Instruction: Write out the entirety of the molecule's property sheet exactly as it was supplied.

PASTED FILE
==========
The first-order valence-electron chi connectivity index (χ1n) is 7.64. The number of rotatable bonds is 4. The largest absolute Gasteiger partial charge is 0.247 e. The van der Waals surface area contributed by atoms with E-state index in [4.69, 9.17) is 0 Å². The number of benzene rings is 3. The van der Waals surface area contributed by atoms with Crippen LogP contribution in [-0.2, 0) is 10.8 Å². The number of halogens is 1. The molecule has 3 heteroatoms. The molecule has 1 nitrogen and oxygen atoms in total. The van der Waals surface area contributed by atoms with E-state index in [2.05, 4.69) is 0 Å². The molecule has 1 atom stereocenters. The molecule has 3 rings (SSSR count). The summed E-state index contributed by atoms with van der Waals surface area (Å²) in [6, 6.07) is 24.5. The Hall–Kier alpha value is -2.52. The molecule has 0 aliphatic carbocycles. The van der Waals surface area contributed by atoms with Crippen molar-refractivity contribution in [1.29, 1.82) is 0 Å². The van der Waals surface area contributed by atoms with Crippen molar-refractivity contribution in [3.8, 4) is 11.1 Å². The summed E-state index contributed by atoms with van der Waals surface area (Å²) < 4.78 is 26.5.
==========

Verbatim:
The first-order valence-electron chi connectivity index (χ1n) is 7.64. The number of rotatable bonds is 4. The largest absolute Gasteiger partial charge is 0.247 e. The van der Waals surface area contributed by atoms with E-state index in [4.69, 9.17) is 0 Å². The number of benzene rings is 3. The van der Waals surface area contributed by atoms with Crippen LogP contribution in [-0.2, 0) is 10.8 Å². The number of halogens is 1. The molecule has 3 heteroatoms. The molecule has 1 nitrogen and oxygen atoms in total. The van der Waals surface area contributed by atoms with E-state index in [2.05, 4.69) is 0 Å². The molecule has 1 atom stereocenters. The molecule has 3 rings (SSSR count). The summed E-state index contributed by atoms with van der Waals surface area (Å²) in [6, 6.07) is 24.5. The Hall–Kier alpha value is -2.52. The molecule has 0 aliphatic carbocycles. The van der Waals surface area contributed by atoms with Crippen molar-refractivity contribution in [1.29, 1.82) is 0 Å². The van der Waals surface area contributed by atoms with Crippen molar-refractivity contribution in [3.8, 4) is 11.1 Å². The summed E-state index contributed by atoms with van der Waals surface area (Å²) < 4.78 is 26.5.